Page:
VIOLIN & PIANO RECITAL
Qian Zhou, Violin
Bernard Lanskey, Piano
Yong Siew Toh Conservatory Concert Hall
24 August 2013)
This review was published in The Straits Times on 26 August 2013 with the title "Roaring approval for violin & piano"
If you are a student, it is vicarious thrill to see your professors and heads of departments attempting to practise what they preach. This recital by Qian Zhou and Bernard Lanskey, Head of Strings and Conservatory Director respectively, was postponed from its original Singapore Chamber Festival date in February because of an arm injury to the violinist. Better late than never, as they say.
As it turned out, the concert was a masterclass on the art of singing. The two major sonatas were incidentally in A major, dominating each half of the evening. Beethoven’s Sonata (Op.30 No.1) began not with a big statement that the composer was wont to do, but quietly with much of the focus on the flowing piano part. Similarly, pianist Lanskey was given first chance to present the main themes in the first movement of Brahms’s Second Sonata (Op.100).
With both, he brought out the music’s arch-lyricism, over which Qian’s violin also sang with a mellifluous quality. The balance was close to perfect, and that is the essence of chamber music, with give and take on either side. The virtuosity on show was not just externally displayed on the surface, but one that was deeper and more instinctually felt.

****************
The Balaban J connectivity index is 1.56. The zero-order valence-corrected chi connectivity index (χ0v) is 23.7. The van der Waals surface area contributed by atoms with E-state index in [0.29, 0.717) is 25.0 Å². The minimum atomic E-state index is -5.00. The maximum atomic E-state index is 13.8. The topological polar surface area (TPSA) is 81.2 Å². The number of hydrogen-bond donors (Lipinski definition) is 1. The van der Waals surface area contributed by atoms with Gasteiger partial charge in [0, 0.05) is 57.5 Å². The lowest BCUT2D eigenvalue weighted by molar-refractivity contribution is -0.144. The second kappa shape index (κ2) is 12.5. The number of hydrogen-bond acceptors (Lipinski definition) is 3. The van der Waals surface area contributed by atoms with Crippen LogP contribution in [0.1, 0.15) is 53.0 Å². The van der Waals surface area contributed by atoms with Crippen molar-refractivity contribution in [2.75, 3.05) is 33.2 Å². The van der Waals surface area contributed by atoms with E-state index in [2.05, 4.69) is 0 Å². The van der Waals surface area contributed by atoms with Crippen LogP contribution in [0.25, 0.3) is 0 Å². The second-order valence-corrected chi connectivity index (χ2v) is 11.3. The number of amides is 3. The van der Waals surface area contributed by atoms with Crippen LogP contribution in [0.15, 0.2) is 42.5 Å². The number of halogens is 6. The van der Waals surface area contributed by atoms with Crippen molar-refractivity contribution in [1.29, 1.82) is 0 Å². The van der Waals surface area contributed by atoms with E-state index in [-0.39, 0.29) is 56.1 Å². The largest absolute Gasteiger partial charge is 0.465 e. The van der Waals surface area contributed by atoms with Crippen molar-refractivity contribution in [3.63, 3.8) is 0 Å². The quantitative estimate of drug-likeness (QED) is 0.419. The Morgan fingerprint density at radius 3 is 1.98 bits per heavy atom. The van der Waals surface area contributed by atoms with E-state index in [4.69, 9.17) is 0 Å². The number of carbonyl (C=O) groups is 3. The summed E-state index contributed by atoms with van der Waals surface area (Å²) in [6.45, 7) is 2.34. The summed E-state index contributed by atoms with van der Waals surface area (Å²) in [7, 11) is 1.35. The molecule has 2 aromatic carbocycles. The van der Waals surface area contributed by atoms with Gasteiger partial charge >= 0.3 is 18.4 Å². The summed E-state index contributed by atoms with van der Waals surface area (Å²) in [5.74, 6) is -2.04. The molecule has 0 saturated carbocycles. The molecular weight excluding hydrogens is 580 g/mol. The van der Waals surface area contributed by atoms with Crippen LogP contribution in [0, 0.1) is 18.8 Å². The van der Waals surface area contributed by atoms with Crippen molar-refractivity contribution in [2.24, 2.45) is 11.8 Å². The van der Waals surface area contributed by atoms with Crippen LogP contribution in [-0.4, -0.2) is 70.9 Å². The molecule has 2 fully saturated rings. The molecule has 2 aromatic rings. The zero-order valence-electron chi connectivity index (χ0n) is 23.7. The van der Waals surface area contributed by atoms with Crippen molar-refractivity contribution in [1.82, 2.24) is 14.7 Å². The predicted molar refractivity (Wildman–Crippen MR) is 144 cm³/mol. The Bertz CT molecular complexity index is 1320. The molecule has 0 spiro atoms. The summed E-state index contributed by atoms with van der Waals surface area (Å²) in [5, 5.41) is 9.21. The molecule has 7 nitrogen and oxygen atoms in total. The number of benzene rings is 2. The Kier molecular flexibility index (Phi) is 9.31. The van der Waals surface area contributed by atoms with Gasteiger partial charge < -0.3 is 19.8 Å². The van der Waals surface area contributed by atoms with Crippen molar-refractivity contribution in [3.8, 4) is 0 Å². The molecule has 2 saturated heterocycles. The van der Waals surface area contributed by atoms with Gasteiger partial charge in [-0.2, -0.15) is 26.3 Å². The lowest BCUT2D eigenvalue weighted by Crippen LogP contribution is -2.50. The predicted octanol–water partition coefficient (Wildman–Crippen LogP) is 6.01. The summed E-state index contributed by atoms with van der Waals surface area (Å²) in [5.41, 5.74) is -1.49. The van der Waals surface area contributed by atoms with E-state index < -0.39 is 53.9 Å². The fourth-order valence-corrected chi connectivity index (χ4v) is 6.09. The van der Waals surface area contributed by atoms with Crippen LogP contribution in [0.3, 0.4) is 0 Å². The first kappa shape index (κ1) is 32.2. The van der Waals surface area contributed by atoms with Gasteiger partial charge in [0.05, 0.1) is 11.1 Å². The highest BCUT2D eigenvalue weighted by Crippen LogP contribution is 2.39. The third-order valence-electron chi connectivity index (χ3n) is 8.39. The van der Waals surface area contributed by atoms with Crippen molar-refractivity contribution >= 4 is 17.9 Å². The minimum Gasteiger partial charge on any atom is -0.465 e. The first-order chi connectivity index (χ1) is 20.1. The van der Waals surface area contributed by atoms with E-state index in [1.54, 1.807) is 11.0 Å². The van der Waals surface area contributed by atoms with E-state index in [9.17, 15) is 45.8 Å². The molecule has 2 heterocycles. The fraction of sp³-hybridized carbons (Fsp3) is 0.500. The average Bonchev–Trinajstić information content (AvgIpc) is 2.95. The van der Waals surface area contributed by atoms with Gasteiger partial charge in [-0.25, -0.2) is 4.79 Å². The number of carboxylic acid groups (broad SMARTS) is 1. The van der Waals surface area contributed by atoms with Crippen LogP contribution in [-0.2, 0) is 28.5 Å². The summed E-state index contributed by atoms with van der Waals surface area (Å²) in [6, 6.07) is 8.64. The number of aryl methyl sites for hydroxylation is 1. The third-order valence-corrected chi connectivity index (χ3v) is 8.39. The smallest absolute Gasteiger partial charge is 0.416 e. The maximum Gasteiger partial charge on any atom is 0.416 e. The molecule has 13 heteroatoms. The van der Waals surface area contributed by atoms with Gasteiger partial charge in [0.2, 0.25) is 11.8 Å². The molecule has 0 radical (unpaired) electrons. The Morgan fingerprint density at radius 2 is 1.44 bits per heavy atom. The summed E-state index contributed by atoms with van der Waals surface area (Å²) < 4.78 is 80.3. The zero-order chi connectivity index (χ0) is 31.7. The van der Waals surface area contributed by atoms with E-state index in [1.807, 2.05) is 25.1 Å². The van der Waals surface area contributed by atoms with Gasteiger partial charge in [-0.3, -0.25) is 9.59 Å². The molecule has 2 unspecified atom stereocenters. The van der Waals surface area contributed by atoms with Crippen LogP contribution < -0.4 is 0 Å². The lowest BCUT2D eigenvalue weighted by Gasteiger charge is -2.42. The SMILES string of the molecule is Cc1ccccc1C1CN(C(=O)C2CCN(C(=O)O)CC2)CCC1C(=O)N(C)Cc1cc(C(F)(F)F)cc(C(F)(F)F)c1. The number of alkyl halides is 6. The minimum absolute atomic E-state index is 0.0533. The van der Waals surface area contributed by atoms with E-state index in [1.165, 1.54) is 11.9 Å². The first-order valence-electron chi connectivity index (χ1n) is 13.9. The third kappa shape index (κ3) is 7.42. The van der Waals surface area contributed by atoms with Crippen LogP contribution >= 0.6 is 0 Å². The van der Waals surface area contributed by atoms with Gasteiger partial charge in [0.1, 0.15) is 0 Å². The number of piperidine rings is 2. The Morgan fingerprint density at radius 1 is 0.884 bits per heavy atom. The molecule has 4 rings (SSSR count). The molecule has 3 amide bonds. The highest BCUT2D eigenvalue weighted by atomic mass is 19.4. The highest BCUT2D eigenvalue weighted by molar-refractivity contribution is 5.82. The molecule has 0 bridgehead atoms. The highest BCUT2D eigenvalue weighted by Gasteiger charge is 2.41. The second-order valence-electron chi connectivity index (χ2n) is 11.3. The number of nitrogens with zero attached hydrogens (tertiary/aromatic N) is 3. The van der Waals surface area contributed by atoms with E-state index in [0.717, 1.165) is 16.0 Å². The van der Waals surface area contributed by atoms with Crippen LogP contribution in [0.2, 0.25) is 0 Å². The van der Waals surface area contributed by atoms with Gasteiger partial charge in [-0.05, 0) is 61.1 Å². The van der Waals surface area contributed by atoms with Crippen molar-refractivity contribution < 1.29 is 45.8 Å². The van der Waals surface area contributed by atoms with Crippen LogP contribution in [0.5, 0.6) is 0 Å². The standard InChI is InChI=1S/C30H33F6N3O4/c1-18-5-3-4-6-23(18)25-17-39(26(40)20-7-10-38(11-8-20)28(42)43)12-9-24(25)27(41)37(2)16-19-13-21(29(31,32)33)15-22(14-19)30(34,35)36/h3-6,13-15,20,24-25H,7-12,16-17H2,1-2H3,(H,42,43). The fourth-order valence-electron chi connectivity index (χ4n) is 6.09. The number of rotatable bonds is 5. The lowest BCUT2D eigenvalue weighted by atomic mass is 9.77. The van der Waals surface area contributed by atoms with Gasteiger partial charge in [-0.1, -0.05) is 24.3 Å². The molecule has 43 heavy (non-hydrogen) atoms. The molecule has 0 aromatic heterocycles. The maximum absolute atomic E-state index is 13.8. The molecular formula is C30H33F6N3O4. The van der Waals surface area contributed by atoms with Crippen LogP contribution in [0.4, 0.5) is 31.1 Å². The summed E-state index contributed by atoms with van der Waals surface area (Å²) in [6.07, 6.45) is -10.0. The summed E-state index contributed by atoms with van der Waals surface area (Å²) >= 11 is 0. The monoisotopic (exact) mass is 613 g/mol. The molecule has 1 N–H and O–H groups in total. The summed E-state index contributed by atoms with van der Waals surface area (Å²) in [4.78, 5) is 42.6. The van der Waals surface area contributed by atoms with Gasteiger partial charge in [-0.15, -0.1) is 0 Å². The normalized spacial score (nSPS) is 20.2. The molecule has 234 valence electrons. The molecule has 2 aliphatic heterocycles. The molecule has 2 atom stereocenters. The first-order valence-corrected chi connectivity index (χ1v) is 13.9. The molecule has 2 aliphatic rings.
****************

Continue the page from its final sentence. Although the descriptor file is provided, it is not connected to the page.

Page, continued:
Wie Melodien Zieht Es (Like Melodies It Moves) was the Brahms song quoted in the sonata, and that seemed to epitomise the performances of both sublime sonatas. For contrasts, the Theme and Variations that was the finale in the Beethoven and the scherzo-like central section of the Brahms slow movement provided the more lively moments.
Debussy’s late and relatively brief Violin Sonata in G minor was another elusive masterpiece, but the duo got to its heart. Its introspective quality was captured not by showy gestures but nuances expressed under the voice. The sensuous string sound, sharp pizzicatos that piqued the ear and the piano’s shimmering textures brought a stirring allure to the music.
Two lesser known pieces closed each half. Eugene Ysaye’s Poeme Elegiaque deserves to be better known, because the gradual build-up to its rapturous, white-hot climax matches the best of Franck and Chausson’s more popular violin works. A brooding beginning later finding consummation in throes of ecstasy was also present in Argentine composer Alberto Ginastera’s Pampeana No.1, a rhapsody of the grasslands or pampas.
While singing occupied the initial section, all stops were pulled for the rip-roaring close in the gauchos’ wild dance, which Qian and Lanskey delivered with dizzying panache. The large and attentive audience roared its approval, and was rewarded with a most delightful encore, a Tango by the legendary Jewish-American violin virtuoso Mischa Elman. The many students present would have been proud to pronounce, “Those two were my teachers.”